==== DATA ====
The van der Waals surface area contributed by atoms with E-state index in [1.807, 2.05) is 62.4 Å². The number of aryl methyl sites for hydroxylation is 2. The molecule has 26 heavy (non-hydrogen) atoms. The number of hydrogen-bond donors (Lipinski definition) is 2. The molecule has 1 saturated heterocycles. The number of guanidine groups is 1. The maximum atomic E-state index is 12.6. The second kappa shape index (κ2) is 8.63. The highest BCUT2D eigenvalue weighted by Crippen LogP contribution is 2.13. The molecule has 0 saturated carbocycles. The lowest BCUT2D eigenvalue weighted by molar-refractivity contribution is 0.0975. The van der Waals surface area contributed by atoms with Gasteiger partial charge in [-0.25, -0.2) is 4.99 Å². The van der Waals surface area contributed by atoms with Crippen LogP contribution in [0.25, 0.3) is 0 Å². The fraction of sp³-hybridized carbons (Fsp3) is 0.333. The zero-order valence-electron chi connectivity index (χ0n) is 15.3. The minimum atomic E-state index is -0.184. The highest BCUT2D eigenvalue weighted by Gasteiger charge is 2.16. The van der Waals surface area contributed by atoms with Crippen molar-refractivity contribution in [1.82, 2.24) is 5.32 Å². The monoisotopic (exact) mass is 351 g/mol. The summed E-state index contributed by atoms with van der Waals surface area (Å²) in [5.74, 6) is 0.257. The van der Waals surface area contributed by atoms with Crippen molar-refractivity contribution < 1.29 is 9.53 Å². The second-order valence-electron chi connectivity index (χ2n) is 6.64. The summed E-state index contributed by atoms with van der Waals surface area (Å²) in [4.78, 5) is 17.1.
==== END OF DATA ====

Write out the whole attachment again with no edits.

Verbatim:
The van der Waals surface area contributed by atoms with E-state index in [1.807, 2.05) is 62.4 Å². The number of aryl methyl sites for hydroxylation is 2. The molecule has 26 heavy (non-hydrogen) atoms. The number of hydrogen-bond donors (Lipinski definition) is 2. The molecule has 1 saturated heterocycles. The number of guanidine groups is 1. The maximum atomic E-state index is 12.6. The second kappa shape index (κ2) is 8.63. The highest BCUT2D eigenvalue weighted by Crippen LogP contribution is 2.13. The molecule has 0 saturated carbocycles. The lowest BCUT2D eigenvalue weighted by molar-refractivity contribution is 0.0975. The van der Waals surface area contributed by atoms with Gasteiger partial charge in [-0.25, -0.2) is 4.99 Å². The van der Waals surface area contributed by atoms with Crippen LogP contribution in [0.25, 0.3) is 0 Å². The fraction of sp³-hybridized carbons (Fsp3) is 0.333. The zero-order valence-electron chi connectivity index (χ0n) is 15.3. The minimum atomic E-state index is -0.184. The highest BCUT2D eigenvalue weighted by Gasteiger charge is 2.16. The van der Waals surface area contributed by atoms with Crippen molar-refractivity contribution in [1.82, 2.24) is 5.32 Å². The monoisotopic (exact) mass is 351 g/mol. The summed E-state index contributed by atoms with van der Waals surface area (Å²) in [5.74, 6) is 0.257. The van der Waals surface area contributed by atoms with Crippen molar-refractivity contribution < 1.29 is 9.53 Å². The second-order valence-electron chi connectivity index (χ2n) is 6.64. The summed E-state index contributed by atoms with van der Waals surface area (Å²) in [4.78, 5) is 17.1.